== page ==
But neglecting art to focus on social objectives is equally risky, though not because art can’t be used to serve such purposes. The arguments against ‘instrumentalisation’ are mostly flawed and self-serving. But if you want to use art for a social purpose it is only logical to respect the tool itself. Unfortunately, people often agree to use a new approach and then try to apply it like the existing ones with which they are familiar. But art does not work – to take an obvious example – like education. It reaches people differently and makes fast, unexpected connections. If you force it to fit accepted norms and approaches, you undermine its effectiveness and the value of using it.

20150728©eeqhMEF_153

Art is often seen as a way to engage teenagers facing difficulties in education, work or at home and it can be a lifeline at this age. By helping young people gain new personal, social and practical skills through supportive creative  activity, art projects can permanently change lives. But those results are unlikely to appear if the art being offered is mediocre or boring and the processes are the familiar ones of school. After all, it’s because existing provision doesn’t reach them that these young people need something different, more challenging and more inspirational.

Placing a high value on the authenticity of an artistic process need not entail high costs or following the norms of the mainstream art world.  What matters is that the artists leading the project are ambitious, imaginative and serious; that they have a depth of knowledge and experience to offer; that they set high standards for the work and expect everyone to meet them, in their own way; that they believe in each participant’s unique ability and will not rest until they have helped the person to find it; that they want to make art in which everyone, including them as professional artists, can take justifiable pride.

20150907©eeqhMEF_088

The work with young offenders done by Movimento de Expressão Fotográfica (MEF) has all these qualities but depends on the simplest and cheapest of resources: homemade pinhole cameras. Between 2014 and 2016 MEF worked in six young offenders’ institutions in Portugal on a project called Este Espaço Que Habito (‘This Place I Live In’). Each participant made a cardboard pinhole camera to a design by MEF, before selecting nearby places that were meaningful to them to photograph. The processed images were collected in hand-made journals in which the young people reflected on the meaning of these places in their lives. The journals were personal documents, representing a new sense of self-awareness and reflection for their maker. They were the record of a life in progress made – and to be continued by – the person living it.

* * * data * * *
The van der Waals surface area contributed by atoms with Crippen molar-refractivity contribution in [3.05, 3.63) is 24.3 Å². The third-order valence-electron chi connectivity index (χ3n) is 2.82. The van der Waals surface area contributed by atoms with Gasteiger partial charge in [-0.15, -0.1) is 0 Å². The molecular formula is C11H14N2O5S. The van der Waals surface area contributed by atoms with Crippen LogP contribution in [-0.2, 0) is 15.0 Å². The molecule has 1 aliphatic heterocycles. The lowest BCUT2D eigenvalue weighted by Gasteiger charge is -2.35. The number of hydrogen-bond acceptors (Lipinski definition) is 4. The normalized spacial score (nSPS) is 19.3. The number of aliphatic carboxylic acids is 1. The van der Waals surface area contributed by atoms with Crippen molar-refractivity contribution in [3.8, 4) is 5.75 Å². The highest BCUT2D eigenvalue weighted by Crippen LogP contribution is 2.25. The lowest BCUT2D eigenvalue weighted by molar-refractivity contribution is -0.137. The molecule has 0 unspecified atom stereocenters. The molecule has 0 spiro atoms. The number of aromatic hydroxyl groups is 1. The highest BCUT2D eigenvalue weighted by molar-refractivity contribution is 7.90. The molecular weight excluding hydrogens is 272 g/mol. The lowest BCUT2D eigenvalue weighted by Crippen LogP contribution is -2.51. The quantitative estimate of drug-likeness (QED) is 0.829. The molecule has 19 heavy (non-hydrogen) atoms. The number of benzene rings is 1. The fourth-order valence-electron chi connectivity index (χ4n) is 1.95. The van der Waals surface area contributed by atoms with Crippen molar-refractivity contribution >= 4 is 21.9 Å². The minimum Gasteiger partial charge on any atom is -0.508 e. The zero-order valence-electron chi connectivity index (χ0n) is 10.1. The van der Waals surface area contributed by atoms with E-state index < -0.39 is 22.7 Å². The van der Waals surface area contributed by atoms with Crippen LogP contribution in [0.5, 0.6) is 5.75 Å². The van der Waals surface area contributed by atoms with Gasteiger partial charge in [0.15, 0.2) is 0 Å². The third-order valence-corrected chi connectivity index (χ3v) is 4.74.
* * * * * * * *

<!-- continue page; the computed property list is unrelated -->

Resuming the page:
But the work was also shared with public audiences in the press and through exhibition. A selection of images from each institution was digitised for use in light boxes and presented in local galleries. Nearly 200 young people took part in the project and their response to the experience has been overwhelmingly positive. By returning to the simplest form of photography, in an age of digital plenitude, the artists helped the young people appreciate the value of slowing down, of feeling what they were experiencing and thinking about the meaning of the images they made. The materials were insignificant but the process was serious and demanding, opening the participants to a rich potential for personal change. This was possible because of the calibre of the artists involved and the importance given to art in the project.

The art was a means to social change in this project. The management of the young offenders institutions was concerned with the rehabilitation not the creativity of the people who took part. But the project’s success lay in its clear focus on making art that had integrity and spoke both to its creators and to a wider audience. With their eyes always on that prize, everyone involved was able to move confidently along the tightrope.  The artistic quality of the work was not an incidental aspect of the project’s success: it was the reason for that success.

20140707©eeqhMEF_435

Co-creation and collective action, then and now

‘Launch’ a film by Amber Collective (1974)

It is a curious thing that the first official account of community arts in Britain should have been overseen by a classicist. Professor Harold Baldry (1907-91) had been Professor of Classics at Southampton University and Chairman of Southern Arts Association before becoming a member of the Arts Council of Great Britain in 1973. The year he joined, the Council